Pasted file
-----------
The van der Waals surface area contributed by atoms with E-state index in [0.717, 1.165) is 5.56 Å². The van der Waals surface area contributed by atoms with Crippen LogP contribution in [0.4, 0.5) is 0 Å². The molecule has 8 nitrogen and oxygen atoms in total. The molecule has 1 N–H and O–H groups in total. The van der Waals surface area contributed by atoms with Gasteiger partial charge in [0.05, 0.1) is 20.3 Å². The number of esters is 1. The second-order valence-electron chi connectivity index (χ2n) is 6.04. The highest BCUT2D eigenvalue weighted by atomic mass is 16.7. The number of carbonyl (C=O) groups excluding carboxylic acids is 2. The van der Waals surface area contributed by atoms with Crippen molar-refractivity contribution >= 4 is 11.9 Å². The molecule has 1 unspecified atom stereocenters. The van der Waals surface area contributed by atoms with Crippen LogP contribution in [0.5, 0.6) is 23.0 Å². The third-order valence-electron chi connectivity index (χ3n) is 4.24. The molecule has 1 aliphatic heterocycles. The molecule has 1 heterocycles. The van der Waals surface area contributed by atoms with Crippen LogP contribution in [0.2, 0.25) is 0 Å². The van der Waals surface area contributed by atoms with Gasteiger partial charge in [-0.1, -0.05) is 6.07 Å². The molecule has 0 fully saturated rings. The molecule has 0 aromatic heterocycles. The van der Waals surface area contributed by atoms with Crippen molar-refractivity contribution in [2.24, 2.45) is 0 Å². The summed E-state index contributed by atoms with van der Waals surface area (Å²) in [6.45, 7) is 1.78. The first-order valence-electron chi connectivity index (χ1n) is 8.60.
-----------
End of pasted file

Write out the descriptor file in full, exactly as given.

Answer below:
The van der Waals surface area contributed by atoms with E-state index in [0.717, 1.165) is 5.56 Å². The van der Waals surface area contributed by atoms with Crippen LogP contribution in [0.4, 0.5) is 0 Å². The molecule has 8 nitrogen and oxygen atoms in total. The molecule has 1 N–H and O–H groups in total. The van der Waals surface area contributed by atoms with Gasteiger partial charge in [0.05, 0.1) is 20.3 Å². The number of esters is 1. The second-order valence-electron chi connectivity index (χ2n) is 6.04. The highest BCUT2D eigenvalue weighted by atomic mass is 16.7. The number of carbonyl (C=O) groups excluding carboxylic acids is 2. The van der Waals surface area contributed by atoms with Crippen molar-refractivity contribution >= 4 is 11.9 Å². The molecule has 1 unspecified atom stereocenters. The van der Waals surface area contributed by atoms with Crippen LogP contribution in [0.5, 0.6) is 23.0 Å². The third-order valence-electron chi connectivity index (χ3n) is 4.24. The molecule has 1 aliphatic heterocycles. The molecule has 1 heterocycles. The van der Waals surface area contributed by atoms with Crippen LogP contribution in [0.2, 0.25) is 0 Å². The van der Waals surface area contributed by atoms with Gasteiger partial charge in [-0.1, -0.05) is 6.07 Å². The molecule has 0 fully saturated rings. The molecule has 0 aromatic heterocycles. The van der Waals surface area contributed by atoms with Crippen molar-refractivity contribution in [2.24, 2.45) is 0 Å². The summed E-state index contributed by atoms with van der Waals surface area (Å²) in [6.45, 7) is 1.78. The first-order valence-electron chi connectivity index (χ1n) is 8.60.